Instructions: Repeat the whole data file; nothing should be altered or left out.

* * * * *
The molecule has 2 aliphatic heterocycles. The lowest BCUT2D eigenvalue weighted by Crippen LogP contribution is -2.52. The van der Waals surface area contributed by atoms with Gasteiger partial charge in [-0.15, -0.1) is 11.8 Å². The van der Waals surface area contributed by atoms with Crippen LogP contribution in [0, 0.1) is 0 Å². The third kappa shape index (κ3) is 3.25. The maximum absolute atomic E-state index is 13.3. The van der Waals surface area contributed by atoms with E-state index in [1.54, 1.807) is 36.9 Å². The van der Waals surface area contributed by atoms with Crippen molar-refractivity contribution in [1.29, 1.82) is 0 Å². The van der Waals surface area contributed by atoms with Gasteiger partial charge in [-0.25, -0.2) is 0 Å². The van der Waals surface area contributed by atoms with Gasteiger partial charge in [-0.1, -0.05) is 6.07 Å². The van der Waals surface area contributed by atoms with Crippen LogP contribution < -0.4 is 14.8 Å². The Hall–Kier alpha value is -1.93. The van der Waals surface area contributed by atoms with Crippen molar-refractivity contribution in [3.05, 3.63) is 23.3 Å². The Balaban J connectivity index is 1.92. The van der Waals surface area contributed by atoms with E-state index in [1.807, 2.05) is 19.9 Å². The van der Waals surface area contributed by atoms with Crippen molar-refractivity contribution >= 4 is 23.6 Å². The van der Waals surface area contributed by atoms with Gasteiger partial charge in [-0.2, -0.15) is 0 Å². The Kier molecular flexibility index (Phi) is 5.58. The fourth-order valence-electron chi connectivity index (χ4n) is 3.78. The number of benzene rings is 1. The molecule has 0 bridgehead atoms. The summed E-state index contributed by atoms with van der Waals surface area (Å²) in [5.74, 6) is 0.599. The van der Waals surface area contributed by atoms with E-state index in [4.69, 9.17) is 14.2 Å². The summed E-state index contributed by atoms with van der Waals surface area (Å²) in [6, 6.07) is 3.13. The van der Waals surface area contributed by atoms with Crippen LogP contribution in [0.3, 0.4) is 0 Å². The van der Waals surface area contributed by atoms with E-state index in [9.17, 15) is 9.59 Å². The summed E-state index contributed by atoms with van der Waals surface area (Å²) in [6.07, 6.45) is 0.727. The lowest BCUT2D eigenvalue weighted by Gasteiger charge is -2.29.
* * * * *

The molecule has 2 aliphatic heterocycles. The lowest BCUT2D eigenvalue weighted by Crippen LogP contribution is -2.52. The van der Waals surface area contributed by atoms with Gasteiger partial charge in [-0.15, -0.1) is 11.8 Å². The van der Waals surface area contributed by atoms with Crippen LogP contribution in [0, 0.1) is 0 Å². The third kappa shape index (κ3) is 3.25. The maximum absolute atomic E-state index is 13.3. The van der Waals surface area contributed by atoms with E-state index in [1.54, 1.807) is 36.9 Å². The van der Waals surface area contributed by atoms with Crippen molar-refractivity contribution in [1.29, 1.82) is 0 Å². The van der Waals surface area contributed by atoms with Gasteiger partial charge in [-0.25, -0.2) is 0 Å². The van der Waals surface area contributed by atoms with Gasteiger partial charge in [-0.1, -0.05) is 6.07 Å². The van der Waals surface area contributed by atoms with Crippen LogP contribution < -0.4 is 14.8 Å². The Hall–Kier alpha value is -1.93. The van der Waals surface area contributed by atoms with Crippen molar-refractivity contribution in [3.05, 3.63) is 23.3 Å². The Balaban J connectivity index is 1.92. The van der Waals surface area contributed by atoms with E-state index in [1.807, 2.05) is 19.9 Å². The van der Waals surface area contributed by atoms with Crippen molar-refractivity contribution >= 4 is 23.6 Å². The van der Waals surface area contributed by atoms with Gasteiger partial charge in [-0.2, -0.15) is 0 Å². The Kier molecular flexibility index (Phi) is 5.58. The fourth-order valence-electron chi connectivity index (χ4n) is 3.78. The number of benzene rings is 1. The molecule has 0 bridgehead atoms. The summed E-state index contributed by atoms with van der Waals surface area (Å²) in [5.74, 6) is 0.599. The van der Waals surface area contributed by atoms with E-state index in [4.69, 9.17) is 14.2 Å². The summed E-state index contributed by atoms with van der Waals surface area (Å²) in [6, 6.07) is 3.13. The van der Waals surface area contributed by atoms with Crippen LogP contribution in [0.3, 0.4) is 0 Å². The van der Waals surface area contributed by atoms with E-state index in [9.17, 15) is 9.59 Å². The summed E-state index contributed by atoms with van der Waals surface area (Å²) in [6.07, 6.45) is 0.727. The lowest BCUT2D eigenvalue weighted by Gasteiger charge is -2.29.